COURSES REGULARLY TAUGHT
ENGL6800 Forms and Craft : Graduate Fiction Workshop: Is it possible to write the first draft of a book in a few weeks? Faulkner wrote As I Lay Dying in six weeks. Kazuo Ishiguro wrote the first draft of Remains of the Day in four weeks, and revised it extensively before publication. John Boyne wrote the initial draft of his widely popular novel The Boy in Striped Pajamas in just two and a half days. This is a fiction workshop. The objective of this course is to finish a book length project. If you have an idea that you have been thinking about for a while, you will aim to finish a rough first draft. If you have a manuscript that is at an advanced stage of completion, you should aim towards polishing that project. If you are writing a novel, novella, a collection of short stories, this workshop is for you. How will we do this? Well, that’s the challenge and the most exciting part : by the end of the semester, everyone will be required to produce at least 40,000 original words of either the first draft of a new work or extensive re-writing of an earlier rough draft. At this stage in the writing process we will not be overly concerned with the quality, rather quantity. Perfection is not our goal during this semester. Our concerns are creating plausible characters, the plot turns, conflicts, how to create an outline, develop a writing regime, etc. Creating a book-length piece of fiction is a challenging prospect. My hope is that at the end of the semester, you will not be mystified by the word “prolific”, you will see how it is possible to finish a book length project within a period of time by remaining loyal to a writing regime, and discover the thrill of typing “THE END” after finishing your final chapter. Though we will not worry about perfection, we will think about the social impact of writing by reading a set of essays. This is after all 2018. As writers, many of us are worried or encouraged to re-examine what we write, how we write and its impact. However, these will be short excursions, only to provoke our thoughts and think about themes such as writing and social responsibility, fiction and its relationship to power, writing under authoritarianism, so on. Our focus will remain on the manuscript-in-progress and these concerns may or may not be apparent.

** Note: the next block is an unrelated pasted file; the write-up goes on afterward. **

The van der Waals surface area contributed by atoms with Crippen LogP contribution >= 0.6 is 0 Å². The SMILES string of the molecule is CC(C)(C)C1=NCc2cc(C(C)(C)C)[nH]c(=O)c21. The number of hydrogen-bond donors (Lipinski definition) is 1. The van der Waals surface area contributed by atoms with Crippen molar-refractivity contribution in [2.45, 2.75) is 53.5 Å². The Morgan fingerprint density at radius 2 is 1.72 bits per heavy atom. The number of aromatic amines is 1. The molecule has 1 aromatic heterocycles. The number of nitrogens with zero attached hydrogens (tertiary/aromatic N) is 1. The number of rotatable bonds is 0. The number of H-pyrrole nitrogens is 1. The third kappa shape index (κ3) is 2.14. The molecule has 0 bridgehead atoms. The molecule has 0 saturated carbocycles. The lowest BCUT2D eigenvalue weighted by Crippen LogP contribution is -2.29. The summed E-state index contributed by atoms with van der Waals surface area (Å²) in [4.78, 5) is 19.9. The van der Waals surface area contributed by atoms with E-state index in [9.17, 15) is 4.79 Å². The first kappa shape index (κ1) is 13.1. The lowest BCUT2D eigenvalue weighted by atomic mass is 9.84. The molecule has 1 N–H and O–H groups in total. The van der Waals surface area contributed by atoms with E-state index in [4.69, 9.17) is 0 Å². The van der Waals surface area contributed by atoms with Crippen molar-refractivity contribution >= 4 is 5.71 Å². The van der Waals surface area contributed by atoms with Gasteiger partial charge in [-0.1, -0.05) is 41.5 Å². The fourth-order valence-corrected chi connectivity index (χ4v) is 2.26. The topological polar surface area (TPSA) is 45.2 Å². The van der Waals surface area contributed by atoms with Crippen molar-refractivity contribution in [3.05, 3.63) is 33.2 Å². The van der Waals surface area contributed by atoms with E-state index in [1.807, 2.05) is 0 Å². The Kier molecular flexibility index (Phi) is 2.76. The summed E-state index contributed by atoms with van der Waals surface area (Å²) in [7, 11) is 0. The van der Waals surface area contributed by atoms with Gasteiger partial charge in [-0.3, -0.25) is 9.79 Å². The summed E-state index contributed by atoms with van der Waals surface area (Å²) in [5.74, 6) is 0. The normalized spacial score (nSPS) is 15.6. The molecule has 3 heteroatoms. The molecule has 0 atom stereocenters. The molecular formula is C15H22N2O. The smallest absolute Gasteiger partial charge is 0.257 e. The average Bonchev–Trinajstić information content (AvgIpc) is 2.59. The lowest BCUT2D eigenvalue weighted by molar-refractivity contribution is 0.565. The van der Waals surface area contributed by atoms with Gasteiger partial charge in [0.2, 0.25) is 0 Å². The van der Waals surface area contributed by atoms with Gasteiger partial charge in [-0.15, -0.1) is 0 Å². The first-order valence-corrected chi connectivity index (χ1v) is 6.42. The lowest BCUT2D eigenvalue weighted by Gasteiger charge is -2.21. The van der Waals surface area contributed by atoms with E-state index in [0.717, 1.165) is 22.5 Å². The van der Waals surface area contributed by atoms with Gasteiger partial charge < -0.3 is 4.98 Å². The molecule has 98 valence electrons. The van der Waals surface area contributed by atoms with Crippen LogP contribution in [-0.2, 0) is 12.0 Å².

ENGL4800W Advanced Creative Writing: This workshop is like a studio for fiction writers. It is designed for students who have a serious interest in fiction writing and have some workshop experience. Students will have to successfully complete “Introduction to Creative Writing” to enroll since this course demands a higher degree of commitment and standard than the gateway course in creative writing. This is a fiction workshop, so the students bring their work to the class to receive feedback from their peers. The goal of this course is to produce a body of polished and publishable fiction by the end of the semester. Students will also be expected to write detailed critiques of the work of their peers. I aim to assist you in finishing four short stories (3000 to 4000 words each) by the end of the semester. I also welcome writers working on novels and novellas.